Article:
The reality is that most students take a distance Ed course because they cannot be in a classroom at a given time week to week. Distance education is supposed to add flexibility and is also based on the premise that the student is self-motivated. Requiring every student to show up to chat on a weekly basis is, in my opinion, tantamount to requiring that the student show up to class every week, and for many students they would rather be inside a classroom if those are the two choices. In that vein, I'm aware that chat will get only percentage of the entire class roster as participation. This actually works to the teacher's advantage. Large group chats can be confusing, as many students are asking different questions and answers get posted as the instructor can respond, making the question and its answer often separated by several other comments or queries. Responding to students by handle is helpful, but the student can become frustrated trying to follow a multi-level conversation. To facilitate information and clarity, I usually address each answer and follow up question to the particular student by attaching their name to my message. Archiving allows those who cannot be there to witness the class. Those who did participate can revisit a discussion for clarity.

In Chat Response
Just as there are folks who sit in the classroom and never want to utter a word, there are folks in chat rooms who will come in and lurk. Lurking is essentially being in the chat room but not participating actively. In a course that is predominantly lecture, this may be useful or acceptable, but the whole purpose of creating a chat room for my class is the necessity to discuss concepts in such a way that the student can understand those concepts and apply them to other works. In other words, the student needs to be able to explain to me that they understand symbolism in the story we're discussing in class before they can apply that concept to a story that we have not discussed. Because the student is not in the classroom, the student tends to think that he or she is invisible. There is also tendency to come to class... come to chat... unprepared without having read the material. My rules for the classroom and the chat room are the same. The student is expected to come to the class prepared to discuss the material at hand. Although I give credit for attendance to chat room, I only give credit if the attendance is accompanied by participation. Merely logging on and leaving the computer on does not necessarily mean a student is participating in my class, and it is important the instructor make these rules and these responses clear from the outset and, more importantly, enforce them. There's nothing more frustrating for a good student than to know there are several other students in the chat room and at the same time realize that he or she is carrying the entire conversation. The good thing about instant messenger is that since the list of attendees to the chat room is posted on the chat room frame, students can be drawn out and asked direct questions, either in the common chat or privately. Often the question I asked privately is whether or not the student has read the story under discussion. If they have not, they get a private lecture from me about responsibility. Usually, the following week's chat is a bit more lively.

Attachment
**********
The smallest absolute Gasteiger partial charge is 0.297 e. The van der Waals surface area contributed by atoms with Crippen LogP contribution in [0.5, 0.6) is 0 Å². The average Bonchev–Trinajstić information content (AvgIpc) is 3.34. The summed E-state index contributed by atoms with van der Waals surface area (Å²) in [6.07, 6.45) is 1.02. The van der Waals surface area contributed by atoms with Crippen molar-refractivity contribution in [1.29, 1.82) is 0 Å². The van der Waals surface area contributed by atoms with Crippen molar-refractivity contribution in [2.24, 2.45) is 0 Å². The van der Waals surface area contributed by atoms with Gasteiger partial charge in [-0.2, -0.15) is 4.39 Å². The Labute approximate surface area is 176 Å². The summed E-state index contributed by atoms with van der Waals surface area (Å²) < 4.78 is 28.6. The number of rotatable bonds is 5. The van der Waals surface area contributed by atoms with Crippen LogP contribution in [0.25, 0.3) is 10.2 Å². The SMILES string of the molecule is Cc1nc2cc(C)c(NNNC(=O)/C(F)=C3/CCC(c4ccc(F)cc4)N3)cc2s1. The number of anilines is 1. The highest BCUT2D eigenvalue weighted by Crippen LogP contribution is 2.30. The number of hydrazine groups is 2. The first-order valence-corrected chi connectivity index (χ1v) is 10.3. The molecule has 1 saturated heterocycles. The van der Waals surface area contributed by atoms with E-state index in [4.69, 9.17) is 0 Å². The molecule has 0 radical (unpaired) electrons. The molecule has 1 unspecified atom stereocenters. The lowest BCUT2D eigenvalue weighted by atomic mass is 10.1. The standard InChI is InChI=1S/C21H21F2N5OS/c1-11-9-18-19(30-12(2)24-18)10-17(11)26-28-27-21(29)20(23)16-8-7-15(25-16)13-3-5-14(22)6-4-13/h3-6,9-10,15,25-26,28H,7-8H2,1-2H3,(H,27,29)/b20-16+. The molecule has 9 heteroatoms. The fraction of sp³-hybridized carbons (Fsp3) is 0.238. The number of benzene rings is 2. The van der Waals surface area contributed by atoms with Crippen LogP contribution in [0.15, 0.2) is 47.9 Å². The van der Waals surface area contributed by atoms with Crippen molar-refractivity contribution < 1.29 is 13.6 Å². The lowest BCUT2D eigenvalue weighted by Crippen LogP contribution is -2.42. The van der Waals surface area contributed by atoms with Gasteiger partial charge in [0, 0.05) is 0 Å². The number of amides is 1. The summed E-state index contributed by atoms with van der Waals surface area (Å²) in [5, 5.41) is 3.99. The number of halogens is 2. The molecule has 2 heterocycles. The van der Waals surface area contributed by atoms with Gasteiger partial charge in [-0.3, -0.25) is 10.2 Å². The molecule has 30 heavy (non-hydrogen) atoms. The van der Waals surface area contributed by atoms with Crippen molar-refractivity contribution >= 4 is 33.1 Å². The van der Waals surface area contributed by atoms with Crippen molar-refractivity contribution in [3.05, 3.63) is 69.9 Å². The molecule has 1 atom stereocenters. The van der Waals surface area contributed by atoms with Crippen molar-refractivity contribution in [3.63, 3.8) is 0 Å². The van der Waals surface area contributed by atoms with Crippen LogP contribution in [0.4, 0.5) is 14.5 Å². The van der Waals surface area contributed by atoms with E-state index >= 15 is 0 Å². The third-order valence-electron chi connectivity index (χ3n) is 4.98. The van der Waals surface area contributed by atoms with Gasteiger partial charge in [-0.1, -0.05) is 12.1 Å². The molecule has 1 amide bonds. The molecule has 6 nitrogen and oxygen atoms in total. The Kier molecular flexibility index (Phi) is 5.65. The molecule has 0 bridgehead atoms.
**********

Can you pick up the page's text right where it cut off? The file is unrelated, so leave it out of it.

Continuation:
And this brings me to another important point. The optimal chat room for a conversation usually has no more than 10 active members. And, reality has shown me that a consistent 7-10 students is about average. This keeps the conversation flowing and allows students to ask questions and get answered in a timely matter. The other students who are not participating can always read the chat on a posted archive.

In order to facilitate the transfer of important information to the entire class, I have made a practice of copying the chat and posting it on the Web site, usually within a day or two after the chat has actually occurred. This ARCHIVE allows students who participate in the chat to go back to review the information, but more importantly, enables students who missed the chat to get the notes, so to speak. It is similar to having a fellow classmates take excellent notes, or to get an audio transcript of the class. When I archive the chat I go through it and edit content to make things as clear as possible, including fixing spelling. This is especially important since I am a really bad typist. I can also, in editing, clarify particular points and edit any unnecessary conversations, such as chat between students about their day or questions about individual grades and the like. The result is a transcript that allows the student to be aware of the weekly topics, as well as to get paper and test instructions.
Furthermore, I keep these old chats on my computer as TEXT files that I can use as backups for poorly attended, missed, lost or otherwise unusable sessions. I can post these for use by on-campus students as well for review or catch-up from missed classes.

Overall, chat has been a useful tool in my course. I am now looking for a chat program that works better than YIM and is free to my students. In the meantime, I hope you will give this approach a try, and if you come up with some new strategies, please share them. I can always learn something new.

Thank you

© T. T. Eiland, January 1998
Last modified: January 6, 2003